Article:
Finding Relief from Radiation Side Effects

Another moment of joy and hope was when I discovered Jean’s Cream.  I first heard about Jean’s Cream during my interview of a radiation oncologist.  I had asked her what she recommended for skin care during radiation, and she mentioned Jean’s Cream, among other products.

Well before my radiation treatments started, I ordered my first tube of Jean’s Cream, and found it to be much lighter than the usual product used by radiation patients, and, Jean’s Cream absorbed into the skin much quicker.  I used it three times a day during the weeks I underwent radiation.  Jean’s Cream is, in a word, FANTASTIC.

Jean’s Cream was and still is a source of joy and hope for me, and I share that joy and hope with others.  Even though radiation has ended for me, I continue to use Jean’s Cream.   I have since ordered Jean’s Cream for my mom, who experienced residual pain from shingles many years after the rash was gone.  Jean’s Cream has helped to alleviate her pain.  I also ordered a tube for my little nephew, who gets eczema in the wintertime, and I have also shared the “tubes of joy and hope” with other women undergoing radiation therapy.

I am thankful for Jean’s Cream, and Jean, the person who made it all possible.

Jennifer Lee Edmondson lives with her family in Wisconsin.  She and her husband practice law together, representing people who are injured or disabled, through their law firm, Edmondson Law Office.  Jennifer also writes as a community columnist for The Post Crescent.  Her most recent column, which encourages individuals to have annual health screenings, regardless of what recent studies recommend, can be found here.

Tuesday, October 18, 2011

E’s Giuliana Rancic To Cope with Radiation Side Effects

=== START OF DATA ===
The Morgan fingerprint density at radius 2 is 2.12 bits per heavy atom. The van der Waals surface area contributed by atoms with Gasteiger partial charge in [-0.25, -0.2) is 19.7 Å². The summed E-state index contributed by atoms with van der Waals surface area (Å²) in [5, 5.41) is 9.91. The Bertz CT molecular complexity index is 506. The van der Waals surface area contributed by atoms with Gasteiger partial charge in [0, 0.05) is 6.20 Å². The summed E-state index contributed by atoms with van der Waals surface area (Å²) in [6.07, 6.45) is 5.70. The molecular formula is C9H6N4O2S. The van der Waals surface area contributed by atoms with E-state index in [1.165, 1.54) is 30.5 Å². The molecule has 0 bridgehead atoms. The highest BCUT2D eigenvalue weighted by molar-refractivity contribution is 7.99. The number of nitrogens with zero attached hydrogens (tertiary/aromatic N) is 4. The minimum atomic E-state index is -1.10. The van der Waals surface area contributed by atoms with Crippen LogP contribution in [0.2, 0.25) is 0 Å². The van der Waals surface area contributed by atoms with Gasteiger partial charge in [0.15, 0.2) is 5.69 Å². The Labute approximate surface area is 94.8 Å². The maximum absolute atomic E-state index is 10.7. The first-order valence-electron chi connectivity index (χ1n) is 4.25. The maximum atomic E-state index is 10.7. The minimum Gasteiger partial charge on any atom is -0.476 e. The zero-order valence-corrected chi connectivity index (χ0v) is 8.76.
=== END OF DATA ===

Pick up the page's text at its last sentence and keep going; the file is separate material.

E! News anchor, Giuliana Rancic Giuliana Rancicwill be going through what so many of us have experienced: radiation side effects. She recently learned that she has Stage I breast cancer thanks to a mandatory screening prior to undergoing IVF treatment.

Treatment for breast cancer is determined according to a number of different factors, including tumor size, cancer type, the speed with which the cancer is growing, how far it’s spread, the woman’s age and general health, whether she’s had breast cancer before, etc. In Giuliana’s case, her doctors and health care team have determined that her treatment protocol will involve surgery and radiotherapy.

Most people who undergo a lumpectomy will experience a recovery time ranging from one day to two weeks. In most cases, radiation therapy causes radiation side effects such as skin redness and burning, fatigue, and nausea. Giuliana can support her skin by using a good cream, avoiding irritating clothing, and staying out of the sun.

Another thing that can help women recover from a breast cancer diagnosis and treatment is a good support system. Fortunately for Giuliana, her husband Bill Rancic has been extremely supportive.

“Bill is unbelievable,” Giuliana said. “He lets me cry when I want to cry, he doesn’t say, ‘Hey, look at that person who’s worse off than you are.’ He just lets me feel what I’m feeling.”

So with a few months of medical care, including surgery and radiation side effects, ahead of her, how does Giuliana feel about continuing her IVF treatment?

She has said, “I’m not gonna give up, I want that baby. And what’s amazing is that baby will have saved my life…Now I truly believe that God was looking out for me. Had I gotten pregnant [earlier], a few years down the line I could be a lot sicker.”

We are grateful to see that another woman has caught breast cancer early and are reminded of how important it is for all of us as adult women to be proactive about our health. Staying on top of diagnostic testing is so important in being able to nip cancer as early as possible so that we can live our lives to the fullest for many years to come.

Our prayers go out to Giuliana and Bill, and to every other woman who has recently been diagnosed with breast cancer. May your journey be grace-filled and may you have all the support and resources you need.